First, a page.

Los Angeles Residents Using Prickly Plants, Boxes to Fend Off Homeless

Tents occupied by homeless people line the street, September 23, 2015 in downtown Los Angeles. Los Angeles officials declared the homeless situation a public emergency. making Los Angeles the first city in the nation to take such a drastic step in response to its mounting problem with street dwellers. AFP …
ROBYN BECK/AFP/Getty Images

Los Angeles residents and businesses are placing boxes often filled with prickly plants in front of their homes to deter the homeless from sleeping on the streets.

Residents say the homeless situation in the city has become so desperate that they are willing to break municipal regulations barring the boxes from being on the streets, the Daily Mail reported.

Peter Mozgo, along with his wife Maria, took action against the city after their venue on South Hope Street began losing bookings due to the homeless encampments outside.

“We lost so much weddings because people don’t want to rent it anymore,” Mozgo told the Los Angeles Times.

So Mozgo decided to buy large, wooden planters and fill them with dirt to see if it would deter the homeless from camping out in front of his establishment.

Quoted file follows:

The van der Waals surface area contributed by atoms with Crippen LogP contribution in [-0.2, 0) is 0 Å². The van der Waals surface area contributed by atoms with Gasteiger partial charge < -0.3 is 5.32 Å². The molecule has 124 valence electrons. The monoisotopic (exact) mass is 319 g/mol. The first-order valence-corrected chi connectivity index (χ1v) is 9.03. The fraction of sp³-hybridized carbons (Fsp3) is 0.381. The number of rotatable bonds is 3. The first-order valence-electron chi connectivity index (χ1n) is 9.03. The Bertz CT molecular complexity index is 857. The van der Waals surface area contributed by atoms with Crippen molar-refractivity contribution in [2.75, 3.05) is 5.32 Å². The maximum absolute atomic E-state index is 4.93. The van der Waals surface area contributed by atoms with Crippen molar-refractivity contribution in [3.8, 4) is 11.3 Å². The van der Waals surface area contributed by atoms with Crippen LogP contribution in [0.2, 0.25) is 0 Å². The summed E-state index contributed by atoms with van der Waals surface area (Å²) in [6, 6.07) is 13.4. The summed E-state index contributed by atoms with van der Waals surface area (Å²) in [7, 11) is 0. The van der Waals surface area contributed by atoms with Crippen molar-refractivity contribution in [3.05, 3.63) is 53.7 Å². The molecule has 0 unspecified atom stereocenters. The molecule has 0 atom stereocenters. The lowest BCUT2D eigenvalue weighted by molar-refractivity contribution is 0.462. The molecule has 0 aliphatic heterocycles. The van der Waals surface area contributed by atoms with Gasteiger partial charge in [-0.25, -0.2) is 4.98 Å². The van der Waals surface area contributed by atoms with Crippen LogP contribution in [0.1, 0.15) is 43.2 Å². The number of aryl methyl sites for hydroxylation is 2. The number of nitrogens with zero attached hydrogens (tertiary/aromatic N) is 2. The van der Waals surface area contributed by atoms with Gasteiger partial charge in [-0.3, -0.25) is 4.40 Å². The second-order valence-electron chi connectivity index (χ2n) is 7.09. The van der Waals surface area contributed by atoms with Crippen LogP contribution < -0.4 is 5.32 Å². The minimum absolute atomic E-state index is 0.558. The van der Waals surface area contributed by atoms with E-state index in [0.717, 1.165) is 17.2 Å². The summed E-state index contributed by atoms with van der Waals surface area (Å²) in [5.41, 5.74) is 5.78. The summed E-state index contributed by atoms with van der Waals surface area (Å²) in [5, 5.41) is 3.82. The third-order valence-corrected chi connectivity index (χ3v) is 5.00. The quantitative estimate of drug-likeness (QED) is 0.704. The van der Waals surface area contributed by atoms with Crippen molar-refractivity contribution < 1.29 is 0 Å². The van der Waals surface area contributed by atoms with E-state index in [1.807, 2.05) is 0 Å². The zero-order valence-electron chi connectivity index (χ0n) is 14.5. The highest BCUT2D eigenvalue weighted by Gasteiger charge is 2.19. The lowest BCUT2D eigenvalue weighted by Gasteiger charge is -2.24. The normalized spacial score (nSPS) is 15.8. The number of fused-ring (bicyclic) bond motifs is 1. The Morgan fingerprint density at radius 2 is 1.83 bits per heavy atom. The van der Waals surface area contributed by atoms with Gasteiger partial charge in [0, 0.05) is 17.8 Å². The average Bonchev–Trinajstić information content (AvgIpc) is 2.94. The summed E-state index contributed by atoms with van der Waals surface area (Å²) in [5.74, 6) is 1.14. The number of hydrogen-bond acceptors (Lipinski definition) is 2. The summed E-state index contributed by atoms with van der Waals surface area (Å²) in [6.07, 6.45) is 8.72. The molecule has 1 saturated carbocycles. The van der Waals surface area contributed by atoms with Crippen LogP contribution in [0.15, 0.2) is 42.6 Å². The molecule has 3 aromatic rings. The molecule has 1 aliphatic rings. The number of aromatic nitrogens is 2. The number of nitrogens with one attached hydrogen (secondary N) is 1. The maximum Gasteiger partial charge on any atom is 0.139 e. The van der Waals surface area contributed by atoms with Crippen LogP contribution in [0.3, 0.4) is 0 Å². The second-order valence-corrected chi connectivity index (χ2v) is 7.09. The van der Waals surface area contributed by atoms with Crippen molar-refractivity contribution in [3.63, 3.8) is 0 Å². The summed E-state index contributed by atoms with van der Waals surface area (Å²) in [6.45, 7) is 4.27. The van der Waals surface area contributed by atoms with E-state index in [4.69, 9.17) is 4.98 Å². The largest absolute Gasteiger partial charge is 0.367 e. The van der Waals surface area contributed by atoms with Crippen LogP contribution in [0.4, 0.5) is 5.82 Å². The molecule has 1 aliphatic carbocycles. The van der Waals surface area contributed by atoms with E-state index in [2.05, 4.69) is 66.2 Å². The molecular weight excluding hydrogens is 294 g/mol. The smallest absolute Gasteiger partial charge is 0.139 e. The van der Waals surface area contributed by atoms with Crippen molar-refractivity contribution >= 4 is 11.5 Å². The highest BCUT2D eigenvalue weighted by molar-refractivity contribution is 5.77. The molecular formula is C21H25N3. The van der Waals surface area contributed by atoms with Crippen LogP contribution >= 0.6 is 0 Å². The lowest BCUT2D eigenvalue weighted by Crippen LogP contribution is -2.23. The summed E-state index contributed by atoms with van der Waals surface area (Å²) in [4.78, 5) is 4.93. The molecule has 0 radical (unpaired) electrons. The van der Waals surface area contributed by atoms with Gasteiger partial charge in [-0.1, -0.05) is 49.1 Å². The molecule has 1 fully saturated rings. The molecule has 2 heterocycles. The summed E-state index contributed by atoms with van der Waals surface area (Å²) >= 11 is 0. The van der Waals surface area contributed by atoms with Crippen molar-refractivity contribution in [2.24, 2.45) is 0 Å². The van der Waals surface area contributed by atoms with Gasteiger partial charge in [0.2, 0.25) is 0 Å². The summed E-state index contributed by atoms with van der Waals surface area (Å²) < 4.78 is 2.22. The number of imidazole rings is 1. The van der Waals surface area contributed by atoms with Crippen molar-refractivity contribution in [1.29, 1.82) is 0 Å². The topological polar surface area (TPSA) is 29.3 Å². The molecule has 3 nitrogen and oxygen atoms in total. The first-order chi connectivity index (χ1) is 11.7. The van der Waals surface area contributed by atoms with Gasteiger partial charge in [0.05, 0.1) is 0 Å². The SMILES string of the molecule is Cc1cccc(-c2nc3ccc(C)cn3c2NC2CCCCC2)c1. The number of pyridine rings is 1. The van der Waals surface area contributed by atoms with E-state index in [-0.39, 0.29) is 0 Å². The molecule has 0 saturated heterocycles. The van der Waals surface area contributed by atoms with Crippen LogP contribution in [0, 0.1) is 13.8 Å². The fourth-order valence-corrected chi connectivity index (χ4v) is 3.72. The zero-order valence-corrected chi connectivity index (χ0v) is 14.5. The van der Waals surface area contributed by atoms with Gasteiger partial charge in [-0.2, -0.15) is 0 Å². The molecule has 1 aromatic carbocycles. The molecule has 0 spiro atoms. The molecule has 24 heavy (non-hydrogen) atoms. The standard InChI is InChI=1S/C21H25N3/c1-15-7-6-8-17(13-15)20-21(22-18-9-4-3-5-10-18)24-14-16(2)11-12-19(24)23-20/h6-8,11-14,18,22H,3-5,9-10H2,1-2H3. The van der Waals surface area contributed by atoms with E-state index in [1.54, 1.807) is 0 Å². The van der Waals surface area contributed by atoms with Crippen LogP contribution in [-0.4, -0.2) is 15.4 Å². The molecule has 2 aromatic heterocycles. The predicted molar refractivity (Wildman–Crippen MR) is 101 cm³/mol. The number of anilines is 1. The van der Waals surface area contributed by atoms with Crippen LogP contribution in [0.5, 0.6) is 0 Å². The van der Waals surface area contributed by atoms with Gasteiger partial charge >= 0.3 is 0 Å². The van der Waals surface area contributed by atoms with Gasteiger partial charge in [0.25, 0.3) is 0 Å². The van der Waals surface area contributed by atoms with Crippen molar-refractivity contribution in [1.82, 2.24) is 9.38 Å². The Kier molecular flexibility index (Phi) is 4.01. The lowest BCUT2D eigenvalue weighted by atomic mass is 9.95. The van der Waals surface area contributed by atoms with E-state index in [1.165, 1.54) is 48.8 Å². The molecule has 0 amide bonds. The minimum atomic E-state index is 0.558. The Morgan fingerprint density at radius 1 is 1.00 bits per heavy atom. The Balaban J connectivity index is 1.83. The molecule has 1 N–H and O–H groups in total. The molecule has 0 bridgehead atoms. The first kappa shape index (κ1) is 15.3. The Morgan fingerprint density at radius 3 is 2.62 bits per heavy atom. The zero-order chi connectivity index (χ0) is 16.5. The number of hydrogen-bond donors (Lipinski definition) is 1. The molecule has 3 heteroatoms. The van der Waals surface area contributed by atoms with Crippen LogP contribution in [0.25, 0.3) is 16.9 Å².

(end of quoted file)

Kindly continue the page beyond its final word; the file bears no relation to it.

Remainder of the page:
“How many tents do we have today? And who came in? And who moved out? And who flipped my boxes? And who graffiti-ed the front of my work?” Mozgo said.

While some businesses took action by using planters to deter the homeless, others in southern Los Angeles placed chain-link fences along their property.

“In general, a lot of things people have [put] in the public right of way aren’t permitted,” deputy city engineer Ted Allen told the LA Times.

Authorities say around 59,000 homeless people live in Los Angeles county, with 36,000 of them living in the city of Los Angeles. City hall statistics state that three-fourths of the homeless population sleep in open areas on city streets.

And the problem does not seem to be getting better— data from the Los Angeles Homeless Services Authority notes that there was a 12 percent rise in the number of homeless in the greater Los Angeles area between 2018 and 2019.

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